Spinal Muscular Atrophy Type 2
Diagnosis of Type II SMA is almost always made before 2 years of age, with the majority of cases diagnosed by 15 months. Children with this type may sit unsupported when placed in a seated position, although they are often unable to come to a sitting position without assistance. At some point they may be able to stand. This is accomplished with the aid of assistance or bracing and/or a parapodium/standing frame.
Swallowing problems are not usually characteristic of Type II, but vary from child to child. Some patients may have difficulty eating enough food by mouth to maintain their weight and grow, and a feeding tube may become necessary. Children with Type II SMA frequently have tongue fasciculation and manifest a fine tremor in the outstretched fingers.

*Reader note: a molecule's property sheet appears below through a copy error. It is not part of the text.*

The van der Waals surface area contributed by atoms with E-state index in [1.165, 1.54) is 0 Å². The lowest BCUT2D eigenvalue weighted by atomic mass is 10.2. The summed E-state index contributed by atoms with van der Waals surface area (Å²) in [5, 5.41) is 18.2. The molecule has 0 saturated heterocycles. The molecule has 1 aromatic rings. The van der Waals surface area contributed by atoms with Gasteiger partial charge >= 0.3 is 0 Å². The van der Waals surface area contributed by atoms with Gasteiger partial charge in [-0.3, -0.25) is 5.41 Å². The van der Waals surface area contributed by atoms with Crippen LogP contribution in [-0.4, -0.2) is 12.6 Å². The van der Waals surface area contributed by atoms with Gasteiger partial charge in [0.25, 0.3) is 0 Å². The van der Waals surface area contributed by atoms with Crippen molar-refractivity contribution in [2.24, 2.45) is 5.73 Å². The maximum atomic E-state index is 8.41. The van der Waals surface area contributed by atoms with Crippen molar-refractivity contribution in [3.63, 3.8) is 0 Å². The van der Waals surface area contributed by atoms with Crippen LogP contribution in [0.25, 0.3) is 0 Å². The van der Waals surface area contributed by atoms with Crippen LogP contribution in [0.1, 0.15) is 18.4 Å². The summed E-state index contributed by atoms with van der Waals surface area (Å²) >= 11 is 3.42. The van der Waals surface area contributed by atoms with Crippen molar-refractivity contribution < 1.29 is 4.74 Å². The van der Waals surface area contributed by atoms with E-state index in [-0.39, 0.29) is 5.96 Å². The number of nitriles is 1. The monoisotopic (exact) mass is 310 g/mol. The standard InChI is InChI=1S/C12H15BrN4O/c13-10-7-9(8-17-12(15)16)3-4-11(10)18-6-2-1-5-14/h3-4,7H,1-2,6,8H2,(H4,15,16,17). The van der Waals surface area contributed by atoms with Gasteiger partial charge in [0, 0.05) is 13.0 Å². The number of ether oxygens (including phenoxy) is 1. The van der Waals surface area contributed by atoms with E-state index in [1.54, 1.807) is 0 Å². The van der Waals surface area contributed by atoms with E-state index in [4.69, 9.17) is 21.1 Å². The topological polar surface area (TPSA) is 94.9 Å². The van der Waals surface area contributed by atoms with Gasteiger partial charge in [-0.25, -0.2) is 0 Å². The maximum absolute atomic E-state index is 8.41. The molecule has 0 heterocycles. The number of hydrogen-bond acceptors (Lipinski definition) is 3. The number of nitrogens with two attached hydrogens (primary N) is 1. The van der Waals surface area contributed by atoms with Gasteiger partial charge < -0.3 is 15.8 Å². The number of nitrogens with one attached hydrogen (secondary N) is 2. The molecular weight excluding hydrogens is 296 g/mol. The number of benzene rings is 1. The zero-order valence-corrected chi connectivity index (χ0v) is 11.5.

Children with Type II also have weak intercostals muscles and are diaphragmatic breathers. They have difficulty coughing and may have difficulty taking deep enough breaths while they sleep to maintain normal oxygen levels and carbon dioxide levels.
Scoliosis is almost uniformly present as these children grow, resulting in need for spinal surgery or bracing at some point in their clinical course. Decreased bone density can result in an increased susceptibility to fractures. Major causes for concern include the Respiratory System, as once weakened it never fully recovers.